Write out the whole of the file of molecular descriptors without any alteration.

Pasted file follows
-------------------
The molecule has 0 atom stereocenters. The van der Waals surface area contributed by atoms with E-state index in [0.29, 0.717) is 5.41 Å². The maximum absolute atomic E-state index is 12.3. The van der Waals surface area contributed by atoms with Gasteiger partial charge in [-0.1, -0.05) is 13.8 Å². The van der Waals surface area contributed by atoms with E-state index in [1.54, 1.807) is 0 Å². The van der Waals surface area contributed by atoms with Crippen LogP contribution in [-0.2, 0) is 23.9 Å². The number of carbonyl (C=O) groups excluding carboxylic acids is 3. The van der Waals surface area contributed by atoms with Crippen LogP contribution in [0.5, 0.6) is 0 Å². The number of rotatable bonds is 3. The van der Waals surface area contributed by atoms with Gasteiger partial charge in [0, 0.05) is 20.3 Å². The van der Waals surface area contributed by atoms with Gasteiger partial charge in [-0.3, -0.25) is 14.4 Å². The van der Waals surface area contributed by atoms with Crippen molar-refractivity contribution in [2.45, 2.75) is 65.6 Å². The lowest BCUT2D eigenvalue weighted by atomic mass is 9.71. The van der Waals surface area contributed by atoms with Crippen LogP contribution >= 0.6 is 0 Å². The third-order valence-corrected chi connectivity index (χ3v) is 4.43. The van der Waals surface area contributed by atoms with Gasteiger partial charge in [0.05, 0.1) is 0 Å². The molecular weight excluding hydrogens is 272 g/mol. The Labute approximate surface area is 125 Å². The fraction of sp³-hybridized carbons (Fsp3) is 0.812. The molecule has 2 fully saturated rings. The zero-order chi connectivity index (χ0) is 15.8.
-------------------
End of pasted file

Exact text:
The molecule has 0 atom stereocenters. The van der Waals surface area contributed by atoms with E-state index in [0.29, 0.717) is 5.41 Å². The maximum absolute atomic E-state index is 12.3. The van der Waals surface area contributed by atoms with Gasteiger partial charge in [-0.1, -0.05) is 13.8 Å². The van der Waals surface area contributed by atoms with E-state index in [1.54, 1.807) is 0 Å². The van der Waals surface area contributed by atoms with Crippen LogP contribution in [-0.2, 0) is 23.9 Å². The number of carbonyl (C=O) groups excluding carboxylic acids is 3. The van der Waals surface area contributed by atoms with Crippen LogP contribution in [0.5, 0.6) is 0 Å². The number of rotatable bonds is 3. The van der Waals surface area contributed by atoms with Gasteiger partial charge in [0, 0.05) is 20.3 Å². The van der Waals surface area contributed by atoms with Gasteiger partial charge in [-0.3, -0.25) is 14.4 Å². The van der Waals surface area contributed by atoms with Crippen molar-refractivity contribution in [2.45, 2.75) is 65.6 Å². The lowest BCUT2D eigenvalue weighted by atomic mass is 9.71. The van der Waals surface area contributed by atoms with Crippen LogP contribution >= 0.6 is 0 Å². The third-order valence-corrected chi connectivity index (χ3v) is 4.43. The van der Waals surface area contributed by atoms with Gasteiger partial charge in [0.05, 0.1) is 0 Å². The molecular weight excluding hydrogens is 272 g/mol. The Labute approximate surface area is 125 Å². The fraction of sp³-hybridized carbons (Fsp3) is 0.812. The molecule has 2 fully saturated rings. The zero-order chi connectivity index (χ0) is 15.8.